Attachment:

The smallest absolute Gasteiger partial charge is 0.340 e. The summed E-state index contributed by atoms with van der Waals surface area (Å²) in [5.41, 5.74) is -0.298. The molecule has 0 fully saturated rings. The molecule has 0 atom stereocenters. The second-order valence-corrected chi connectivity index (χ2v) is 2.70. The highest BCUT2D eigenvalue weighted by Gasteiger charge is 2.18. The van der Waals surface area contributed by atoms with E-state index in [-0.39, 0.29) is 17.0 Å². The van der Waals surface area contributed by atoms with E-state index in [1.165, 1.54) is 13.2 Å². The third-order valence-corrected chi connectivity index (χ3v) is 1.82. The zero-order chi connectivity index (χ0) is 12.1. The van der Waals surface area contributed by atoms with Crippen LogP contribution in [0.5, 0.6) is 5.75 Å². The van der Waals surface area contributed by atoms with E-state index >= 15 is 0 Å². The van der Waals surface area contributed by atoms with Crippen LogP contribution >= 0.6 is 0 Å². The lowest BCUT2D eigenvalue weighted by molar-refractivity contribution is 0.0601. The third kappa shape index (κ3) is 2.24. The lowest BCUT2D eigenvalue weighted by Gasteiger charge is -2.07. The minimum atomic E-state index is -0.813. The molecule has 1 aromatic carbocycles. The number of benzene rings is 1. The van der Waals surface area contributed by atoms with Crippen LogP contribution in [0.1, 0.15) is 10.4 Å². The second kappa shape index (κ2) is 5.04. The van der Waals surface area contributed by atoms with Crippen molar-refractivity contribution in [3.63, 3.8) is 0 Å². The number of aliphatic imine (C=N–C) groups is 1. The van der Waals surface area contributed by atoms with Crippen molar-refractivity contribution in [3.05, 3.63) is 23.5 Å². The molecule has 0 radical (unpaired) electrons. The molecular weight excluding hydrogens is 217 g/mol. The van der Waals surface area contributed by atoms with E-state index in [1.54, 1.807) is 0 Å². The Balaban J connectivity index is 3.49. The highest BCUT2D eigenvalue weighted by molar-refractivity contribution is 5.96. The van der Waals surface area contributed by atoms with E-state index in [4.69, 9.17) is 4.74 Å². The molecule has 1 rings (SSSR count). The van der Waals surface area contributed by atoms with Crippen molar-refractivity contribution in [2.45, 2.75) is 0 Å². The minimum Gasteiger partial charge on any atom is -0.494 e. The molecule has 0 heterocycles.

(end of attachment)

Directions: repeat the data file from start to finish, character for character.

The smallest absolute Gasteiger partial charge is 0.340 e. The summed E-state index contributed by atoms with van der Waals surface area (Å²) in [5.41, 5.74) is -0.298. The molecule has 0 fully saturated rings. The molecule has 0 atom stereocenters. The second-order valence-corrected chi connectivity index (χ2v) is 2.70. The highest BCUT2D eigenvalue weighted by Gasteiger charge is 2.18. The van der Waals surface area contributed by atoms with E-state index in [-0.39, 0.29) is 17.0 Å². The van der Waals surface area contributed by atoms with E-state index in [1.165, 1.54) is 13.2 Å². The third-order valence-corrected chi connectivity index (χ3v) is 1.82. The zero-order chi connectivity index (χ0) is 12.1. The van der Waals surface area contributed by atoms with Crippen LogP contribution in [0.5, 0.6) is 5.75 Å². The van der Waals surface area contributed by atoms with E-state index >= 15 is 0 Å². The van der Waals surface area contributed by atoms with Crippen LogP contribution >= 0.6 is 0 Å². The lowest BCUT2D eigenvalue weighted by molar-refractivity contribution is 0.0601. The third kappa shape index (κ3) is 2.24. The lowest BCUT2D eigenvalue weighted by Gasteiger charge is -2.07. The minimum atomic E-state index is -0.813. The molecule has 1 aromatic carbocycles. The number of benzene rings is 1. The van der Waals surface area contributed by atoms with Crippen LogP contribution in [0.1, 0.15) is 10.4 Å². The second kappa shape index (κ2) is 5.04. The van der Waals surface area contributed by atoms with Crippen molar-refractivity contribution in [3.63, 3.8) is 0 Å². The number of aliphatic imine (C=N–C) groups is 1. The van der Waals surface area contributed by atoms with Crippen molar-refractivity contribution in [3.05, 3.63) is 23.5 Å². The molecule has 0 radical (unpaired) electrons. The molecular weight excluding hydrogens is 217 g/mol. The van der Waals surface area contributed by atoms with E-state index in [1.54, 1.807) is 0 Å². The Balaban J connectivity index is 3.49. The highest BCUT2D eigenvalue weighted by molar-refractivity contribution is 5.96. The van der Waals surface area contributed by atoms with E-state index in [4.69, 9.17) is 4.74 Å². The molecule has 1 rings (SSSR count). The van der Waals surface area contributed by atoms with Crippen molar-refractivity contribution in [2.45, 2.75) is 0 Å². The minimum Gasteiger partial charge on any atom is -0.494 e. The molecule has 0 heterocycles.